Any good TM answers the phone, and that doesn’t mean texting back. Every contractor should expect that when they call their TM, they will answer the phone. That means weekends, during the Super Bowl, etc. 95% of the job is being reliable. If you can’t rely on your TM to answer the phone, they aren’t providing you with the support you deserve.
The Ever-Changing Role of the TM
A lot of times in distribution, successful territory managers tend to have long-standing relationships with their contractors, or they have been in the area for a long time. If that territory manager doesn’t start working down the ladder of the organization to build relationships throughout the organization, retirements and attrition will cause them to lose those relationships. We’re dealing with new generations, and you have to adapt.
When you walk into a contractor’s office and see literature, physical marketing materials, or big binders, that demonstrates where they are in relation to this generational shift. Young contractors don’t want to pull out a physical service manual. When they’re in an attic or on somebody’s roof, they want to be able to pull up a diagram on their phones or tablet, while older ones may not be comfortable with that. For manufacturers and TMs, you have to be in the middle of that so you can give your clients and customers what they need.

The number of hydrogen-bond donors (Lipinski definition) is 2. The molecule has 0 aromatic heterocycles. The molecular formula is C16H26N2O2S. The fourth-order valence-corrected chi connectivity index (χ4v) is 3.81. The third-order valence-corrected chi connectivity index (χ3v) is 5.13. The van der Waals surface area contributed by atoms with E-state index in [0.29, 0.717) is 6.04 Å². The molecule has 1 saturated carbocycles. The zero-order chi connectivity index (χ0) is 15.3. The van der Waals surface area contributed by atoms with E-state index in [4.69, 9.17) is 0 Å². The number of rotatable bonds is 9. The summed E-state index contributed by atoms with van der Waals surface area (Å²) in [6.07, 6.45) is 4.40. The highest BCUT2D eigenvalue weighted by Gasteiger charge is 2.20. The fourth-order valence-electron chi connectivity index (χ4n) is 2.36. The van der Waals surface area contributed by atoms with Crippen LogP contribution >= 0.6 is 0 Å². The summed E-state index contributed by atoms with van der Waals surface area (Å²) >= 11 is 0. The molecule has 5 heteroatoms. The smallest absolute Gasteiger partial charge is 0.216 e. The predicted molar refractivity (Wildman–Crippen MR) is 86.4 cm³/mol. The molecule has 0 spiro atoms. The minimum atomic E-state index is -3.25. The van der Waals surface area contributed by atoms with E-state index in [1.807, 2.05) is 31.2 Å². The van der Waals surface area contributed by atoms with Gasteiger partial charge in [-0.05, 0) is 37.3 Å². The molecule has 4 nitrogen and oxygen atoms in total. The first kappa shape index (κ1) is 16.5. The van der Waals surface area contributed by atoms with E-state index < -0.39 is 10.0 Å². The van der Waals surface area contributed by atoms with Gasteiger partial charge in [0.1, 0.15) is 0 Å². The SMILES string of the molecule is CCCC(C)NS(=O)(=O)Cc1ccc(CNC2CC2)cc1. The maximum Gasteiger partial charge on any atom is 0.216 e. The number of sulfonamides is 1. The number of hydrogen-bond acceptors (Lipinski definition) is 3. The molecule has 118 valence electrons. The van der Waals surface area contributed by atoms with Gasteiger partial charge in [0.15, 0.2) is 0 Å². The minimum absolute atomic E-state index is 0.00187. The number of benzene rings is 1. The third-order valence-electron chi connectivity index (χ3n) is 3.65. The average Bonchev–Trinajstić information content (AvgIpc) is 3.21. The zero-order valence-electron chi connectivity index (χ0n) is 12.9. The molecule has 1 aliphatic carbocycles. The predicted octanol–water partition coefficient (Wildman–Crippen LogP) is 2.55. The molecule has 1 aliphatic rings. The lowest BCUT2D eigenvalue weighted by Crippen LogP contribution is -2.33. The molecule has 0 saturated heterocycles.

Current Challenges for Business Owners
Technology is being enhanced at such a pace that it’s hard to stay on top of trends and innovations. Contractors in our industry aren’t necessarily known for staying abreast of facebook trends, google trends, and other rapid digital changes. We are also undergoing a huge generational transition in our industry at every level. From contractor to distributor to manufacturer, we’re all being challenged by it. A lot of us are being left behind because we’re struggling to react instead of being proactive.
Marketing to a Younger, More Informed Public
Millennials want to be communicated with and marketed to in a different way, and that’s presented a unique challenge in each sector of our industry. Many contractors don’t even have an Instagram account. They’re still marketing the same way, with a truck that has “Joe’s Heating and Cooling” slapped on the side. We as an industry need to figure out a better way to do this. We need to in order to be successful, and many in the trades are unfortunately getting left behind.